So, in turn I’m having panic attacks, not sleeping, hormones are crazy, constantly driving, lack of motivation, lack of connection, and decreased immune system.

I asked my boss if I could go part time or be relocated to an office closer to home. His answer translated into probably not. So my husband and I decided to start looking for a home closer to work and a daycare around there to help take off some of the driving and stress associated. My husband had just gotten a new job, so we knew everything would now be there and it made sense to move closer.


Then enter COVID. 

At first I didn’t think anything of it. I was working four jobs but really, it didn’t affect me much. Then I felt sick on a Sunday afternoon. I went to work Monday and by that evening had chills. You can read more about my Unplanned Quarantine here.

The company furloughed me for a month. Then extended it for another. Then laid me off on June 1st. I had filed for unemployment as my income was our largest and supporting income. Unemployment hasn’t paid me since they extended my furlough, and even after calling every week, I still have over 2 months of unpaid unemployment. 

I was furloughed from every job except one. My position as an adjunct professor during the spring and fall.

I am not going to kid you. Those months off for furlough and now being laid off have been some of the best moments of my life. I have been able to be with my son and husband more than I ever have before. My husband and I have been able to reconnect, grow and have fun doing things that we never had the time or where in the same place to do in the past. I have been able to watch my son develop, learn and grow. He now says mama and cries out for my help, something he couldn’t do before, because I was rarely home.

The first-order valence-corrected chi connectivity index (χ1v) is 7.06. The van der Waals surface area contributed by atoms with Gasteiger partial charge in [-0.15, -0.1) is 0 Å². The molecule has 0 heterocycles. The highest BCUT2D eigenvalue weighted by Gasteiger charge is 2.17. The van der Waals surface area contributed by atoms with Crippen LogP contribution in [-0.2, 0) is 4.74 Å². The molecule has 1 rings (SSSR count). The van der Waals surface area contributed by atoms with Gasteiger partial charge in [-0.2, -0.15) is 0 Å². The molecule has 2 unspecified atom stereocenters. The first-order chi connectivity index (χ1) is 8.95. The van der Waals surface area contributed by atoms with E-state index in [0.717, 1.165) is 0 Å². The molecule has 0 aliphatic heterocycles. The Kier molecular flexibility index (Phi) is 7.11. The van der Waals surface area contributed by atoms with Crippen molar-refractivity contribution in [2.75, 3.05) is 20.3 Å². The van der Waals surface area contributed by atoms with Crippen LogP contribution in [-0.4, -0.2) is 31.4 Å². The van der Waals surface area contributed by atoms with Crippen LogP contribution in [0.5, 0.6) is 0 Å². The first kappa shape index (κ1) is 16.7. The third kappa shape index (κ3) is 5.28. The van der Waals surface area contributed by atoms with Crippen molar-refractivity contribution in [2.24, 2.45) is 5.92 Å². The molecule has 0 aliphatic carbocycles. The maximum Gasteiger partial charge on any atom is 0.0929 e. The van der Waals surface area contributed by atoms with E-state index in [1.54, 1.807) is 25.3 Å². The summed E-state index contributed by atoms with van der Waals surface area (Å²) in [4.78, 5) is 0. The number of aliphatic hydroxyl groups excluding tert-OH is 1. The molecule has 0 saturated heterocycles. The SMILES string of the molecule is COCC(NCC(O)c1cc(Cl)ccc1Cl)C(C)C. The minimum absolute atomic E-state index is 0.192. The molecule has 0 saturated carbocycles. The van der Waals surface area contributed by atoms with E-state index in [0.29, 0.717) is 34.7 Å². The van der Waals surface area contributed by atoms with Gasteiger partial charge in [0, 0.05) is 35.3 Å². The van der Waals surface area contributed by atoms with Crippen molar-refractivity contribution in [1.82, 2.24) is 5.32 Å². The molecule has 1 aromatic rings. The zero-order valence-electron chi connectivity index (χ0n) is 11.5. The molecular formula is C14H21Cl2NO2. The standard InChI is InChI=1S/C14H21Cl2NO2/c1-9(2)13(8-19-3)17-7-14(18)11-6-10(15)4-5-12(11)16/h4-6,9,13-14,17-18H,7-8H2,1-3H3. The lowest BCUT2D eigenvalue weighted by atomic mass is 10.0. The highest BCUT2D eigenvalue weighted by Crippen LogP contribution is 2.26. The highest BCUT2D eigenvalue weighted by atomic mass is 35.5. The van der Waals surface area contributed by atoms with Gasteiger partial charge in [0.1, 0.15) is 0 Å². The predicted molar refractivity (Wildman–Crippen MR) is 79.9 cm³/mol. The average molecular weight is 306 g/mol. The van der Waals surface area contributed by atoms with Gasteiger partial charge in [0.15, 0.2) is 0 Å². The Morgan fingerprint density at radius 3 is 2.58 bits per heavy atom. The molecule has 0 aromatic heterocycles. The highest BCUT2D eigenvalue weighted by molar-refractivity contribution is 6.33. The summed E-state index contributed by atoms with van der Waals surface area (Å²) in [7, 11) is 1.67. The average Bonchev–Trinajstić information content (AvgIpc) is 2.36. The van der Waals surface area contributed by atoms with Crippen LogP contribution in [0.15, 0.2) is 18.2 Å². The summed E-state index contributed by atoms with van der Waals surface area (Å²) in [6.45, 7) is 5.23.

We had a good savings built up and we don’t live crazy, just the basics. But even with that, we are now dipping into savings.

 I found out I was pregnant two days before being laid off.

When I was first put on furlough and then laid off, I told everyone this was a good thing. I could finally feel like a mom and spend time with my son. I could finally regain some strength, weight and improve my immune system. I could figure out what my new path looked like. 

But truthfully there has also been an underlying fear  ever since I was laid off. I have always had several jobs, even during college. But now I have nothing. I was worried about what others in my profession and friends would think. I was worried about the dreams we have been saving for would never become a reality.

We had put in for approval for a home loan, so we looked into what that would look like now. Unfortunately, we also found what was our dream home. Nothing fancy by any means, in fact it needed a lot of work, but it was perfect for what needed and had the potential for what we could make of it.  Only to find out with all the circumstances we now found ourselves in, it has become a whole lot harder.

I am currently trying to find peace again during this pandemic. I have found it here and there throughout the past few months, so I look for it where I can. In my son’s laugh. In the sunrise I see with my morning coffee. In the garden we planted that is still going strong despite the challenges it faced. In the fresh bread rising in the sun. The hope of getting out fixer dream home. The fresh meal I prepare for my family and little cleaning chores I do throughout the day. The opportunity to build and grow my business after differing it as a possibility for so long.

I am blessed. My story is not as severe as many in our world are experiencing, yet it is similar to what many are experiencing in their own way.

I tell you all of this because I want you to hear something. Some things happen in our lives that we just can’t control. All we can do is try to find our way as best as we can!

The world is changing. It can be disappointing. It can be scary. It can be heartbreaking. Just remember this: There is nothing we can do about it but try to find peace and stay as Positively Balanced as we can through it all.